So yeah, let's lead with the weather. It is hot, getting hotter, and staying hot. There are people living in warmer climes that will scoff at my declaration that this weather is hot. Well, pshaw right back to you, mister. I live in a climate that regularly gets into the -30s Celsius. In fact, it was only six months ago when I posted a link of the weather at -30°C. Sure, it can get hotter where you live, but I doubt you must deal with 60 or even 70°C swings in temperature in six months. Part of the deal of living somewhere that can get super cold is that you do not also have to deal with temperatures that are super warm. Or at least that was my understanding.
The week was a bit underwhelming due to the heat. I did a bit of cycling, did a fair bit of reading, tried a couple new beers, and worked on a new game I am going to run for some friends. Things were a bit scattered though, and so not a lot was finished unfortunately.
Time to dig into the update for this week.
It was March 12, 2020. I got together with a small group of strangers to see if we could form a group to play D&D. This was one day after the World Health Organization declared a global pandemic due to COVID-19. We were not sure how things were going to work out, but we said we would keep in touch.
Since then, four of us have become friends. I run one game and two of the other players run games that I play in. It has been a great experience and is something that helped focus my creative energy. I have written thousands of words for the games and have used that skill to craft a short story that is ready for a submission window to open. My improvisational skills have improved immensely, and I have a much better ability now to adjust in the moment when things do not go as planned. That is not limited to gaming though - it applies equally to my work.
As the saying goes, all good things come to an end, and the games are no exception, but luckily every new beginning is some other beginning's end.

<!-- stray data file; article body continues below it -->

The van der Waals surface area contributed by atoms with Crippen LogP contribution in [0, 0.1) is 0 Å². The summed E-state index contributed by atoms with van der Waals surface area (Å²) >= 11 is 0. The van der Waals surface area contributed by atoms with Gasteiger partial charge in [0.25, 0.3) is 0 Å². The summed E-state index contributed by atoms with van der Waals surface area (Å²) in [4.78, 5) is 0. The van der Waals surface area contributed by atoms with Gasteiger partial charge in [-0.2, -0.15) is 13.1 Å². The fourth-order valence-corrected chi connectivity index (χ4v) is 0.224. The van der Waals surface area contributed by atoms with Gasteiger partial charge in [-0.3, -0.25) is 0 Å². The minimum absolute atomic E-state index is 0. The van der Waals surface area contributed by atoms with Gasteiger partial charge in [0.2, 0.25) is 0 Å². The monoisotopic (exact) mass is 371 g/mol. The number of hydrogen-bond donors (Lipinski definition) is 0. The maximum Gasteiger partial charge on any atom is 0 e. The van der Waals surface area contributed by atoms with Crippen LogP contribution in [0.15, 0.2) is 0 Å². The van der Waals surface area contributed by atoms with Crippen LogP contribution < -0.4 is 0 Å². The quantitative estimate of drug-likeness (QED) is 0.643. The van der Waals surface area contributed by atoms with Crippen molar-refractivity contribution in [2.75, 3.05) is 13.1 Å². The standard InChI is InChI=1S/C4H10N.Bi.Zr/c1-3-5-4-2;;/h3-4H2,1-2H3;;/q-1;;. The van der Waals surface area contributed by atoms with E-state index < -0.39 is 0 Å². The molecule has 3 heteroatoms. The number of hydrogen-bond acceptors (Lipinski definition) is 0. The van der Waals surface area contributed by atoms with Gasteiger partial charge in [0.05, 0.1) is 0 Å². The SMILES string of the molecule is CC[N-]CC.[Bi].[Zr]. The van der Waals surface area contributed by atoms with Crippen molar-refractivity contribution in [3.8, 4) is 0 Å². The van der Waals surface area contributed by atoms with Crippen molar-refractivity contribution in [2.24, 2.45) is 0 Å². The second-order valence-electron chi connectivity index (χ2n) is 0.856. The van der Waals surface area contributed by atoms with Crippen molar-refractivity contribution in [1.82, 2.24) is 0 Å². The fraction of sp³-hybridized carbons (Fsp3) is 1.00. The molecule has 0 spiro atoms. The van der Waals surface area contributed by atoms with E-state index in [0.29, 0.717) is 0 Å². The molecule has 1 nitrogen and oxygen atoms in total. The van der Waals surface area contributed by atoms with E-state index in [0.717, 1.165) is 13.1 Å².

My game wrapped up this week, one game I play in will likely finish next week, and the other has stalled mid-story. As COVID hopefully lessens in impact and we regain the ability to meet in person, I suspect many people will drop their "COVID hobbies". I will likely not have the ability to play games two nights a week in the future like I have been able to since March 2020, but I am confident that I will continue to play on a regular basis. So confident in fact, that I recently committed to running a group through the official adventure, Tomb of Annihilation.
I am not going to describe the adventure or the work I am doing to prepare in the Show Notes section. Instead, I have created a Gaming section where I will post my thoughts and preparation notes, and likely some writing based on what happened in the game. As of the time of posting this update, Gaming is empty. The first post will address the logistics of how I have setup the game with Foundry VTT and Discord. After that, I will get into the plans for the characters and what I plan on bringing in for house rules and supplements. I am looking forward to the year-long commitment to working through Tomb with my friends and I am looking forward to writing about it as we go. I hope you will find it interesting as well.
A good friend of mine started logging his rides to see how far he could go during COVID. That inspired me to ride more and do the same in the form of my cross-Canada virtual tour. My rides started getting longer, which in turn inspired that same friend to increase the length of his rides. He is now on course to hit 1000 km this month, which is truly remarkable. I am not sure I will go that far, but I am definitely going to increase my distance for July with a target of 650 km.
We can safely say that my performance in the saddle last week is not consistent with a 750 km month. Even so, I was able to finish another segment on the virtual tour, and have now virtually passed Moose Jaw, Saskatchewan. The Wikipedia page for Moose Jaw lists a number of fun facts: people from Moose Jaw are called Moose Javians; I already knew that Moose Jaw was home to the Snowbirds, but I did not know that was due to the military base being a NATO training ground. The page was missing a reference to Al Capone using Moose Jaw as a base for northern operations, but apparently that is an urban legend.
Here is the updated progress chart.
With the heat of this week, I focused on beer-as-heat-antidote instead of focusing on trying new beers. That allowed me to stock the fridge with Alley Kat Scona Gold, which is a great Kölsch.
Before the weather went crazy, I did try a few new beers. First up as Beer #772 was another Alley Kat. Their Hot Tropic Pineapple Kviek (pronouned Quake) was a pleasant surprise. I have been down on real juicy beers lately but this one had a lot of nice flavor without it being just a big glass of juice. This is a Back Alley Brew, which means it is a limited production run so it will not be around for long. (3.5 / 5)